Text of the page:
The Eyes: Looking at a monitor for too long at a time can cause eye strain and make your eyes feel dry, itchy, tired, sore, and cause blurred distance vision. To help avoid this, make sure you position the monitor so there is no glare either from a lamp or from the sun shining in the window. If the screen is too bright, adjust the brightness to a slightly lower level. Try to maintain a distance of at least 20" between your eyes and the monitor. Periodically, look at something in the distance -- a picture on the wall, a tree outside that is a distance from your house, anything that allows your eyes a break from the closeness of the monitor. And be sure to keep your monitor's screen clean and free of dust and smudges.

The Shoulders: Tension often causes us to raise our shoulders without our even being aware that we're doing so; and poor posture can exacerbate the muscle strain that may already be there from the neck being out of alignment. Periodically, make a conscious effort to lower your shoulders. Take a few deep breaths, let your arms hang limp at your sides, and try a few shoulder rolls and shrugs to ease the tension and relax the shoulders.

The Arms and Hands: Improper positioning of the keyboard and mouse can cause serious wrist pain and carpal tunnel syndrome, often associated with repetitive stress injuries (RSI) including typing for extended periods of time. Adjust your chair so that you can reach the keyboard with your arms at your sides and slightly forward, and bent at a 90-degree angle. The wrists should be relaxed in a natural position, neither bent downward nor upward. Use your chair's armrests and a wrist pad to support your wrists if you have them. Touch the keys on the keyboard lightly. Take periodic breaks from typing, and if your wrist are painful, stop.

The Back: Slouching, bending at the chest, sitting with one shoulder elevated above the other, twisting, leaning sideways, and bending at the waist can all cause muscle fatigue, stress, and eventually, strain. When sitting at the computer, keep your back supported, especially the lumbar curve. Your back should be straight (neither bent forward, nor flattened against the chair) and the ribcage should be lifted so you can easily take a deep breath. If you bend forward, bend from the hips slightly, keeping your upper body in proper alignment. Get up about every half hour and do some stretches, move around the room, or take a short walk.

The Legs: Sitting for extended periods of time, crossing one leg over the other, or sitting in a chair that is not properly adjusted for your height can cause cramping, tingling, and swelling in the legs and feet. First, be sure your chair is adjusted so that your feet are flat on the floor in front of you or slightly forward. If the chair can't be adjusted, use a footrest, a low stool, or a couple of books to elevate your feet so your legs and back are at a 90-degree angle, and your knees are the same. Again, take periodic breaks to stand and walk around to get your circulation going.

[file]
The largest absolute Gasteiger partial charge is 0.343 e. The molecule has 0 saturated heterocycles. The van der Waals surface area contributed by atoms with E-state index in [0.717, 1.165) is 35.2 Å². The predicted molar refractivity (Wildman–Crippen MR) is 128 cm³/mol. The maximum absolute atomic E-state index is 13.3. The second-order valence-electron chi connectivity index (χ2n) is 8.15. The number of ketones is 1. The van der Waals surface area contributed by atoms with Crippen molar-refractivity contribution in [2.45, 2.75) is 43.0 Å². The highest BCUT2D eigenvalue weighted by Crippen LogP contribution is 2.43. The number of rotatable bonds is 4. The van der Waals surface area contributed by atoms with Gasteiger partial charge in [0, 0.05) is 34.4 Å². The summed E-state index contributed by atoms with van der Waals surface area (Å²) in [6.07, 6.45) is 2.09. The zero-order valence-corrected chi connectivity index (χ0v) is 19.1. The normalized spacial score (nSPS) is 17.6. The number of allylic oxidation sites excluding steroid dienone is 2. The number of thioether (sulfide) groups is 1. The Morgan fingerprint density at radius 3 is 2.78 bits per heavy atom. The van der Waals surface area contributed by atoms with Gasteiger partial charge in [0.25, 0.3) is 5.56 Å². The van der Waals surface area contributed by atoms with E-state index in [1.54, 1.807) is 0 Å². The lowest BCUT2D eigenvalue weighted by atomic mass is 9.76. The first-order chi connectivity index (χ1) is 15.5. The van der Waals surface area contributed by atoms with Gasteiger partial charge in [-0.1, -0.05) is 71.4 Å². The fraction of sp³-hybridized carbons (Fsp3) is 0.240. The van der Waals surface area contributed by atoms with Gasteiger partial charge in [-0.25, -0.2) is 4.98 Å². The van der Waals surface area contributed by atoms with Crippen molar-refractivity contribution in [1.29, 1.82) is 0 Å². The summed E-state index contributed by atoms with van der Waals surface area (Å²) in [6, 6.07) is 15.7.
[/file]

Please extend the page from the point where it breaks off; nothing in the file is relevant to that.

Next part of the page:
Hopefully, these suggestions will help take the pain out of writing, and allow it to be the pleasure it is supposed to be.

[Disclaimer: The material contained in this post is for informational purposes only, and is not to be construed as medical advice. If you are experiencing any of the above mentioned problems, consult with your doctor to get an accurate diagnosis and treatment.]


Sunday, November 22, 2009

Day Twenty-Two: Ten Interesting Articles for Writers

In my travels on the net this week, I've come across some interesting articles, tips, and fun things I thought I'd share. If you find yourself in need of a break from writing, check these out.

1. 7 Reasons Why Agents Stop Reading Your First Chapter -

2. The Word(s) Is Independent Publishers -

3. Why Length Matters When Submitting Your Stories and Poems for Publication -

4. The Book Publishing Process (Mara Bergman of Walker Books takes us through the book publishing process) -

5. 9 Ways to Overcome Too Many Ideas Syndrome -

6. 100+ of the Best Authors on Twitter -

7. Promo Branding Ideas -

8. Writing Contests -

9. The Many Uses of "Up" - Editor Karen Reddick offers a fun article -

10. Treasure Hunt - author Pat Bertram is hosting a treasure hunt based on her latest release, Daughter Am I. Hurry, though--contest ends November 30 -